American Airlines and private equity firm TPG have increased an offer to assist financially troubled carrier Japan Airlines (JAL), as American ropes in Oneworld carriers to give more financial benefits to the struggling airline.
"American/Oneworld and TPG, one of the world's leading private investment firms, are prepared to invest up to $1.4 billion as part of a comprehensive plan," says American.
"This is a $300 million increase from the previous proposal," it says.
American also says it "is willing to provide JAL support and cooperation in areas such as fleet planning, network analysis, financial forecasting, revenue management and maintenance operations."
The US carrier is keen to have JAL remain a Oneworld member and fend off SkyTeam Alliance carrier Delta Air Lines which is trying to woo JAL.
American says JAL's continuing commercial relationship with American, British Airways and Qantas Airways - under the auspices of Oneworld - would deliver to the Japanese carrier "approximately $2 billion in commitments and benefits over three years."
This "includes $1.5 billion of continuation of the ongoing revenue that JAL realizes from Oneworld today, $300 million in incremental revenue guarantees from American and approximately $200 million in enhancements from BA."
American wants to work with JAL to launch more international services to Japan and beyond under a 'open skies agreement' that the USA and Japan reached in December.
American says it has "proposed to JAL to apply for anti-trust immunity between the USA and Japan on the basis that American, with its strong network and ability to obtain anti-trust immunity, is the best choice for JAL."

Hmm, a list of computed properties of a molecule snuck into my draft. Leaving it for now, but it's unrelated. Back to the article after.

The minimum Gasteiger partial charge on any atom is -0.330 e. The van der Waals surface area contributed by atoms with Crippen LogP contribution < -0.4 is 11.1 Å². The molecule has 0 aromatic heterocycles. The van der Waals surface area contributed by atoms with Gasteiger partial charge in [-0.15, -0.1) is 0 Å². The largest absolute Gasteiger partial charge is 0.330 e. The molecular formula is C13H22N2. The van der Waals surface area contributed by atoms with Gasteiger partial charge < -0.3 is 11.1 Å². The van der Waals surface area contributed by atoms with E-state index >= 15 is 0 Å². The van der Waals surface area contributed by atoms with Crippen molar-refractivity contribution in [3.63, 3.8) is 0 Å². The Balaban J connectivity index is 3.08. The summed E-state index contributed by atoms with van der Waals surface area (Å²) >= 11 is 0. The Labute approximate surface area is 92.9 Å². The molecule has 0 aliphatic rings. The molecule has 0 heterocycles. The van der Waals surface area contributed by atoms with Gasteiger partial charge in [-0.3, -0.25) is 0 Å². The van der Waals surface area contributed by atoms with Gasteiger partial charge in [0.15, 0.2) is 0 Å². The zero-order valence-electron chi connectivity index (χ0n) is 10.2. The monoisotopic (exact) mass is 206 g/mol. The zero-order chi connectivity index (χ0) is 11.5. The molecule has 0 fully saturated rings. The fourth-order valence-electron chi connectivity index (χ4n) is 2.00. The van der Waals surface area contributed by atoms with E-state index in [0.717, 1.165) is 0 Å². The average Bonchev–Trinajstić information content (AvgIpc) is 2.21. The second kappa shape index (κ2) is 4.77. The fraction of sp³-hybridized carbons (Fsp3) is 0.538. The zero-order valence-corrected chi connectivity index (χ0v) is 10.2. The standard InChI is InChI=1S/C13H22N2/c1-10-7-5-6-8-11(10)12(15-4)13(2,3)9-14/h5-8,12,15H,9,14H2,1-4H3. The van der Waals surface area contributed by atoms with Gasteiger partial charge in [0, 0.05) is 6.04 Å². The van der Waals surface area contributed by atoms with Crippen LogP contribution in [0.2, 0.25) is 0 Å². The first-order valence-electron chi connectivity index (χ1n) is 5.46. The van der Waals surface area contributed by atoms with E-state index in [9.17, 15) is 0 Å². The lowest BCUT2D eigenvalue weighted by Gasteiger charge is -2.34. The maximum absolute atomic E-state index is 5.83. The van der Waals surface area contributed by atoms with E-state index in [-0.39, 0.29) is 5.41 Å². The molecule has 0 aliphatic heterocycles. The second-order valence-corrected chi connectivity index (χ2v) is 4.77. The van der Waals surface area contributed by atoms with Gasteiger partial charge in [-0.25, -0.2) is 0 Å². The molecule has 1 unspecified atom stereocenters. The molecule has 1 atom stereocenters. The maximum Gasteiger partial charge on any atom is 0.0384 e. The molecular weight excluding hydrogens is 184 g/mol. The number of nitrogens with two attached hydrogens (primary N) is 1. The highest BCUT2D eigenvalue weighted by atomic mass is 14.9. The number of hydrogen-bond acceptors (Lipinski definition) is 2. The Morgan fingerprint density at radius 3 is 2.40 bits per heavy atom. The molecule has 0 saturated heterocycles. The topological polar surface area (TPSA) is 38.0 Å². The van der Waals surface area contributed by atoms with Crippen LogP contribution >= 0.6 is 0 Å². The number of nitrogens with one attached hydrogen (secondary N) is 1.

BA says it too wants to work with JAL to launch new services to Japan. "As part of a joint business venture, BA will support and facilitate a new service between London Heathrow and Tokyo's Haneda International Airport," it says.
Qantas Airways, meanwhile, says it is offering to assist JAL - if it wishes - to establish a low-cost carrier as part of a two brand strategy.
"Qantas Group's two flying brands strategy has provided Qantas with unique strengths in terms of scale, network and customer reach," it says.
American's move to spearhead a foreign assistance package for JAL comes as the Japanese Government grapples with whether to restructure the flag carrier out-of-court or via the bankruptcy courts.
Japan's state-backed Enterprise Turnaround Initiative Corporation is reportedly looking to lend JAL ¥300 billion ($3.3 billion) on the condition that it enters bankruptcy.
Bankruptcy concerns have led JAL shareholders to try and sell the stock. But reports in Japan today say sale of JAL shares have halted as there are no buyers.